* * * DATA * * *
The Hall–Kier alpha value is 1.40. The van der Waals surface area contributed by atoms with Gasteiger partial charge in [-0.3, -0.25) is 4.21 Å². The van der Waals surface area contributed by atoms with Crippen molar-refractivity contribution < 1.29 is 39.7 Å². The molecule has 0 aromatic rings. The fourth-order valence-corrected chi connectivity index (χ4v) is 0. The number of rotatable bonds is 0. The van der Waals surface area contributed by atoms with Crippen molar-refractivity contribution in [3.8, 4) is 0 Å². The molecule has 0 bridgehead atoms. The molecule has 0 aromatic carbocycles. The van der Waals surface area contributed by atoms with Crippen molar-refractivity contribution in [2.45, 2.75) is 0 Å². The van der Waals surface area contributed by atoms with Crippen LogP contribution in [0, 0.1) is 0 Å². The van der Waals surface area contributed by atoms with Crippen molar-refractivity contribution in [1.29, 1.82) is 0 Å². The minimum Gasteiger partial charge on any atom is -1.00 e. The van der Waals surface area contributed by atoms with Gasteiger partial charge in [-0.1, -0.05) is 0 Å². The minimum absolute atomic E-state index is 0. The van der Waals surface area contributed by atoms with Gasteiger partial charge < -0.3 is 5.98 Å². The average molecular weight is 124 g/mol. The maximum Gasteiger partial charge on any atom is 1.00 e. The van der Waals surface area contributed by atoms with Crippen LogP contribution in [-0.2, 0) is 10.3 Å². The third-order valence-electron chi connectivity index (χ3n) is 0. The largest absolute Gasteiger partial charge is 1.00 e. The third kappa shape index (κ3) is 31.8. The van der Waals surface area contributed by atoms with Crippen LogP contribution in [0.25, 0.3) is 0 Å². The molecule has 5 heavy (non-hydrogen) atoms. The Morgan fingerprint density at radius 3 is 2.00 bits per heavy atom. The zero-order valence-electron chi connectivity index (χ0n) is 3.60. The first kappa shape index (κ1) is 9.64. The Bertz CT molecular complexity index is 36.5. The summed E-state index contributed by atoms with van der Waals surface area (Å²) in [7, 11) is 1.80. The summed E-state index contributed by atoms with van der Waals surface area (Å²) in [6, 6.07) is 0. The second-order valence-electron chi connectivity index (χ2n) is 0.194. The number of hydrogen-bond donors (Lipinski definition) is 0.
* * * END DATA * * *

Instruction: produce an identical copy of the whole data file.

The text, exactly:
The Hall–Kier alpha value is 1.40. The van der Waals surface area contributed by atoms with Gasteiger partial charge in [-0.3, -0.25) is 4.21 Å². The van der Waals surface area contributed by atoms with Crippen molar-refractivity contribution < 1.29 is 39.7 Å². The molecule has 0 aromatic rings. The fourth-order valence-corrected chi connectivity index (χ4v) is 0. The number of rotatable bonds is 0. The van der Waals surface area contributed by atoms with Crippen molar-refractivity contribution in [3.8, 4) is 0 Å². The molecule has 0 bridgehead atoms. The molecule has 0 aromatic carbocycles. The van der Waals surface area contributed by atoms with Crippen molar-refractivity contribution in [2.45, 2.75) is 0 Å². The van der Waals surface area contributed by atoms with Crippen LogP contribution in [0, 0.1) is 0 Å². The van der Waals surface area contributed by atoms with Crippen molar-refractivity contribution in [1.29, 1.82) is 0 Å². The minimum Gasteiger partial charge on any atom is -1.00 e. The van der Waals surface area contributed by atoms with Gasteiger partial charge in [-0.1, -0.05) is 0 Å². The minimum absolute atomic E-state index is 0. The van der Waals surface area contributed by atoms with Gasteiger partial charge < -0.3 is 5.98 Å². The average molecular weight is 124 g/mol. The maximum Gasteiger partial charge on any atom is 1.00 e. The van der Waals surface area contributed by atoms with Crippen LogP contribution in [-0.2, 0) is 10.3 Å². The third-order valence-electron chi connectivity index (χ3n) is 0. The largest absolute Gasteiger partial charge is 1.00 e. The third kappa shape index (κ3) is 31.8. The van der Waals surface area contributed by atoms with Crippen LogP contribution in [0.25, 0.3) is 0 Å². The molecule has 5 heavy (non-hydrogen) atoms. The Morgan fingerprint density at radius 3 is 2.00 bits per heavy atom. The zero-order valence-electron chi connectivity index (χ0n) is 3.60. The first kappa shape index (κ1) is 9.64. The Bertz CT molecular complexity index is 36.5. The summed E-state index contributed by atoms with van der Waals surface area (Å²) in [7, 11) is 1.80. The summed E-state index contributed by atoms with van der Waals surface area (Å²) in [6, 6.07) is 0. The second-order valence-electron chi connectivity index (χ2n) is 0.194. The number of hydrogen-bond donors (Lipinski definition) is 0.